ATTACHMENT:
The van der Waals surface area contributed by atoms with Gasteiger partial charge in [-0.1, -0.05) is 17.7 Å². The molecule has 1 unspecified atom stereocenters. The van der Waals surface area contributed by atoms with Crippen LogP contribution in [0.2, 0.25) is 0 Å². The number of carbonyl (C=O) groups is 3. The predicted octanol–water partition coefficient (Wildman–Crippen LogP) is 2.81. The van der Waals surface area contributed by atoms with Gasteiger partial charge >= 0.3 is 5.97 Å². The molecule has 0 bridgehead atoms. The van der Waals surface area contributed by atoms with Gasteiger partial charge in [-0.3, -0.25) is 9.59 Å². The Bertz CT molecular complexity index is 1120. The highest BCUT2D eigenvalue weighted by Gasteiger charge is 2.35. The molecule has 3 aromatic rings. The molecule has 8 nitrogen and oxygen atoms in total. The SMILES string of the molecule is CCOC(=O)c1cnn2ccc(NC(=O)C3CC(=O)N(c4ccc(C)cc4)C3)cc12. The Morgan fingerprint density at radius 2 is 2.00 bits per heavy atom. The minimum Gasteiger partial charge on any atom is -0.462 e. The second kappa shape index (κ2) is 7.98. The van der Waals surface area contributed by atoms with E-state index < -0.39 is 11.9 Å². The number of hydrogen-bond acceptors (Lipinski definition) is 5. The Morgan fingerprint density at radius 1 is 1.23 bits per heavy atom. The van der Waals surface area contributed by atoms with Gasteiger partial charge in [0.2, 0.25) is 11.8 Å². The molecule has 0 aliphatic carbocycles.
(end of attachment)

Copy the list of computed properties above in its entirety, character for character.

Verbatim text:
The van der Waals surface area contributed by atoms with Gasteiger partial charge in [-0.1, -0.05) is 17.7 Å². The molecule has 1 unspecified atom stereocenters. The van der Waals surface area contributed by atoms with Crippen LogP contribution in [0.2, 0.25) is 0 Å². The number of carbonyl (C=O) groups is 3. The predicted octanol–water partition coefficient (Wildman–Crippen LogP) is 2.81. The van der Waals surface area contributed by atoms with Gasteiger partial charge >= 0.3 is 5.97 Å². The molecule has 0 bridgehead atoms. The van der Waals surface area contributed by atoms with Gasteiger partial charge in [-0.3, -0.25) is 9.59 Å². The Bertz CT molecular complexity index is 1120. The highest BCUT2D eigenvalue weighted by Gasteiger charge is 2.35. The molecule has 3 aromatic rings. The molecule has 8 nitrogen and oxygen atoms in total. The SMILES string of the molecule is CCOC(=O)c1cnn2ccc(NC(=O)C3CC(=O)N(c4ccc(C)cc4)C3)cc12. The Morgan fingerprint density at radius 2 is 2.00 bits per heavy atom. The minimum Gasteiger partial charge on any atom is -0.462 e. The second kappa shape index (κ2) is 7.98. The van der Waals surface area contributed by atoms with E-state index < -0.39 is 11.9 Å². The number of hydrogen-bond acceptors (Lipinski definition) is 5. The Morgan fingerprint density at radius 1 is 1.23 bits per heavy atom. The van der Waals surface area contributed by atoms with Gasteiger partial charge in [0.2, 0.25) is 11.8 Å². The molecule has 0 aliphatic carbocycles.